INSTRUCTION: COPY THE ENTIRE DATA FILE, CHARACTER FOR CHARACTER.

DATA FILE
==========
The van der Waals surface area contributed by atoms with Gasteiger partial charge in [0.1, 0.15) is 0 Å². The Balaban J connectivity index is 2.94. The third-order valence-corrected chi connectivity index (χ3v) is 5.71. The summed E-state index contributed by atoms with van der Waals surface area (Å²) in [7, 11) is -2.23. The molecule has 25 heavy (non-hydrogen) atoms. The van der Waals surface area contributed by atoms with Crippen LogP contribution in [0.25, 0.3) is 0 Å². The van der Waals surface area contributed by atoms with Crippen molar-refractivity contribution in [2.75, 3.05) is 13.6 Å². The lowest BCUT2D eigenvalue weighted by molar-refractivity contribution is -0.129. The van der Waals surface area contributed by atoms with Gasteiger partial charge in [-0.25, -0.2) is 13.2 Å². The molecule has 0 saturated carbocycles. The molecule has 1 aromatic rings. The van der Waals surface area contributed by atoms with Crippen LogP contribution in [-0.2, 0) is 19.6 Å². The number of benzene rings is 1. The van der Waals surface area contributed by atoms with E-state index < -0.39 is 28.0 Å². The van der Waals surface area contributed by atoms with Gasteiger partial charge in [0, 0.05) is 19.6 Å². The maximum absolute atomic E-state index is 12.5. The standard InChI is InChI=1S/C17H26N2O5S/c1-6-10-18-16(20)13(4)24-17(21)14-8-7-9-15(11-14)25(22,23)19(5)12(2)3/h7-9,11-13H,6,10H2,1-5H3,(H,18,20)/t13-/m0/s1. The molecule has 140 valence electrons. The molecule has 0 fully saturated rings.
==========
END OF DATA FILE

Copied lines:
The van der Waals surface area contributed by atoms with Gasteiger partial charge in [0.1, 0.15) is 0 Å². The Balaban J connectivity index is 2.94. The third-order valence-corrected chi connectivity index (χ3v) is 5.71. The summed E-state index contributed by atoms with van der Waals surface area (Å²) in [7, 11) is -2.23. The molecule has 25 heavy (non-hydrogen) atoms. The van der Waals surface area contributed by atoms with Crippen LogP contribution in [0.25, 0.3) is 0 Å². The van der Waals surface area contributed by atoms with Crippen molar-refractivity contribution in [2.75, 3.05) is 13.6 Å². The lowest BCUT2D eigenvalue weighted by molar-refractivity contribution is -0.129. The van der Waals surface area contributed by atoms with Gasteiger partial charge in [-0.25, -0.2) is 13.2 Å². The molecule has 0 saturated carbocycles. The molecule has 1 aromatic rings. The van der Waals surface area contributed by atoms with Crippen LogP contribution in [-0.2, 0) is 19.6 Å². The number of benzene rings is 1. The van der Waals surface area contributed by atoms with E-state index < -0.39 is 28.0 Å². The van der Waals surface area contributed by atoms with Gasteiger partial charge in [0, 0.05) is 19.6 Å². The maximum absolute atomic E-state index is 12.5. The standard InChI is InChI=1S/C17H26N2O5S/c1-6-10-18-16(20)13(4)24-17(21)14-8-7-9-15(11-14)25(22,23)19(5)12(2)3/h7-9,11-13H,6,10H2,1-5H3,(H,18,20)/t13-/m0/s1. The molecule has 140 valence electrons. The molecule has 0 fully saturated rings.